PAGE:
They are pursued by the scout troop and the first time they're discovered there's a battle involving bows and arrows and scissors and they escape. The second time they're camping on the beach and the search party includes Suzy's parents, the island's only cop  and the scout master, all of whom are larger than life characters. In one of my favourite scenes, one of the adult lifts the tent and 2 young people in their underwear are revealed to the adults and an entire scout troop.

As a result of Sam's misdemeanours, his foster parents refuse to have him back which means the naughty boys home is probably the next destination for him and Suzy is taken home in disgrace. Luckily, this is not the end. The Scout troop comes to the rescue and reunites the couple and a mad-cap day ensues with a wedding, a lightning strike, a big storm, and a lady from Social Services arriving on the island. Like any good story it all turns out well in the end, but you'll have to go and watch to see how that pans out.

There's lots to like in this film. All the actors (adults and children) are great, and endearing for the most part. Suzy's parents often communicate by megaphone since they're often on different floors. Sam and Suzy don't fight. The scout master wakes up one morning to find ALL  his scouts missing. Sam and Suzy dance on the beach in their undies. It looks pretty and since all the action takes place over a couple of days it's fast-paced. And it's novel - when was the last time you saw a love story between twelve-year-olds?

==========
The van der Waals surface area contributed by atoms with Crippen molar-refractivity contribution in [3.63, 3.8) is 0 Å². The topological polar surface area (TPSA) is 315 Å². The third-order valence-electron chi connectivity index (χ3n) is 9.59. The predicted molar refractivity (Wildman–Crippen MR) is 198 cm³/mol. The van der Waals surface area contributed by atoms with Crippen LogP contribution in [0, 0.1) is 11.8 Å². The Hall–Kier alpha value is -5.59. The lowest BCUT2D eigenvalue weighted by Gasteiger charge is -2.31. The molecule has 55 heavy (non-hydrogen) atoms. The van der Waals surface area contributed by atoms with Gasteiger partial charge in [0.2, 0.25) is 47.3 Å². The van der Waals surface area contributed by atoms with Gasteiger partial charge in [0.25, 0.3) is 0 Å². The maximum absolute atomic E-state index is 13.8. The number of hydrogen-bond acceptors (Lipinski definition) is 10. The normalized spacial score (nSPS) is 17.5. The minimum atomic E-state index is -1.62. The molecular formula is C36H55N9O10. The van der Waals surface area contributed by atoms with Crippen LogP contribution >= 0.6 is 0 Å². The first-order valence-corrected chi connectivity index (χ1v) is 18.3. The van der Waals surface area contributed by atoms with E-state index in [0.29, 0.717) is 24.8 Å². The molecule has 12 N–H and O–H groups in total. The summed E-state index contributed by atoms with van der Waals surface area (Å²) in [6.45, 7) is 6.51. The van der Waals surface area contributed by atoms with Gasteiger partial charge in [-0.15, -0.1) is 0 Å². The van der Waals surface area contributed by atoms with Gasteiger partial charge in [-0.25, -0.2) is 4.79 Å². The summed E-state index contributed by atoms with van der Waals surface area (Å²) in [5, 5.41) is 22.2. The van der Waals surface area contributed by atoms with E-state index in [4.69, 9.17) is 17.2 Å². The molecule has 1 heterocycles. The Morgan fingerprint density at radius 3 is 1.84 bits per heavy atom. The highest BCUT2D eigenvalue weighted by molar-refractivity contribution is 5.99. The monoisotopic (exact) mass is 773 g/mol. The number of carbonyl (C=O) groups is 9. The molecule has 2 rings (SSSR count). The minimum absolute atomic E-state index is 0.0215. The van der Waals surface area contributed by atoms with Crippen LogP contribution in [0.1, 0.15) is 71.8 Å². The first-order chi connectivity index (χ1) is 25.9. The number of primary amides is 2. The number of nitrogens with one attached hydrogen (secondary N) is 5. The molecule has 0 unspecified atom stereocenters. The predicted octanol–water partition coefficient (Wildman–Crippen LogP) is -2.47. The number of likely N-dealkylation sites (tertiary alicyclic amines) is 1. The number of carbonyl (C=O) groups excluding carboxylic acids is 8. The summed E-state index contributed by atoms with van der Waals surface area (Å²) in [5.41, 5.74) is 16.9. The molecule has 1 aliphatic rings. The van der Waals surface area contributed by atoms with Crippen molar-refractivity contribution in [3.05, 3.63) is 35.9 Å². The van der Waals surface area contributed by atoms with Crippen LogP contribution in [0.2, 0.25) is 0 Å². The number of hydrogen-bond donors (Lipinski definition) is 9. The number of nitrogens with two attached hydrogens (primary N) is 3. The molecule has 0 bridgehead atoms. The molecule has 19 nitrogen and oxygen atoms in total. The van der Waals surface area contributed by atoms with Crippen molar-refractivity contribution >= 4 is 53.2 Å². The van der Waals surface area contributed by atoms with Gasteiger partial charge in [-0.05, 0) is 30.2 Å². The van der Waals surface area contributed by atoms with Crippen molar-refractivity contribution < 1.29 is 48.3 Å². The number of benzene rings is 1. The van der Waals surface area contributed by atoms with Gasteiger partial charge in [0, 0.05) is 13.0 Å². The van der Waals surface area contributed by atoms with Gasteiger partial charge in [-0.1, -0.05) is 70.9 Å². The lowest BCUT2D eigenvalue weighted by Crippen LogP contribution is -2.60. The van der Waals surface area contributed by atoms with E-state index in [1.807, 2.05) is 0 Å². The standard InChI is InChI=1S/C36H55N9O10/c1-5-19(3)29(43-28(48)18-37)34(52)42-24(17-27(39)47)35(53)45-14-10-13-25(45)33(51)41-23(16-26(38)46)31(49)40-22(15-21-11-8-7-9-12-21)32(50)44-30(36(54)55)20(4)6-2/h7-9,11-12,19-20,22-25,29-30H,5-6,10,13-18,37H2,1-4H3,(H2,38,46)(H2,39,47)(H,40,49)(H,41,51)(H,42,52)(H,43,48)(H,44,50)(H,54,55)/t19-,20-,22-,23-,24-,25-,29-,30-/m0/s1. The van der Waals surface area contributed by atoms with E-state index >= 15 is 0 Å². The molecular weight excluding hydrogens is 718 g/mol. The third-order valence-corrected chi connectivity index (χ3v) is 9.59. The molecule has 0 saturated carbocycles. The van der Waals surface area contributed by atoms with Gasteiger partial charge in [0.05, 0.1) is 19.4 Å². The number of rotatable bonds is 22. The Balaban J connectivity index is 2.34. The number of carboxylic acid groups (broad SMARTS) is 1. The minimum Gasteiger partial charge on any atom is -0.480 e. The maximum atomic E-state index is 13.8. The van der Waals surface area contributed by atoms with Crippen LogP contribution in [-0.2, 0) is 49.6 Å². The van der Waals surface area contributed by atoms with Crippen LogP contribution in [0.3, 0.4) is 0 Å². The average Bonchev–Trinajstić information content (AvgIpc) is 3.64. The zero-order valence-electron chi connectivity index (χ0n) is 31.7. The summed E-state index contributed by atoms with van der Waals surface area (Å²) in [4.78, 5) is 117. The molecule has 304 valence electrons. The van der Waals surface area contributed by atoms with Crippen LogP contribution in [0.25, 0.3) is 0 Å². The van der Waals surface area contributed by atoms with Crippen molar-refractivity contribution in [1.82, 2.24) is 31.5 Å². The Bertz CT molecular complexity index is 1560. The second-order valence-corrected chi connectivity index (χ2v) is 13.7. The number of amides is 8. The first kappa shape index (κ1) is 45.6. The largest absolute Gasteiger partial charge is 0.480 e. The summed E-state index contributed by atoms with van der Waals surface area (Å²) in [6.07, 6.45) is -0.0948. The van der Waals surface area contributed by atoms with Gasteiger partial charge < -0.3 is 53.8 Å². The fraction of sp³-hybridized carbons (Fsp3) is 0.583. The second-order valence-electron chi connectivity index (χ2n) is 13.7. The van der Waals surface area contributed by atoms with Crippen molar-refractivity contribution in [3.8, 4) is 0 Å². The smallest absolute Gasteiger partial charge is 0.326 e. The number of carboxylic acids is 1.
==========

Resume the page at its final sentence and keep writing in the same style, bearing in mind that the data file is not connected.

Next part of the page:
Anne's rating 4/5 Ian's rating 4/5

Saturday, July 28, 2012

The Cabin in the Woods

Do you think horror films are overly formulaic? Perhaps something like:
(es+u+cs+t)2+s+(tl+f)/2 +(a+dr+fs)/n + sin x - 1?
Joss Whedon and Drew Goddard seem to think so. In The Cabin in the Woods they follow the basic rules of US horror films - five college students (the hunk, the sexy blonde, the cute quieter brunette, the scholar and the pothead - looking suspiciously like Shaggy from Scooby-Doo) spend a weekend in cabin in the woods against the advice of a cranky old local man. Naturally they wake up something evil that shortens their life expectancy. There is no surprise in the order of their demise.
Fran Kranz as Marty
Fran Kranz as Marty
"It was the pioneer days; people had
to make their own interrogation rooms.
Out of cornmeal."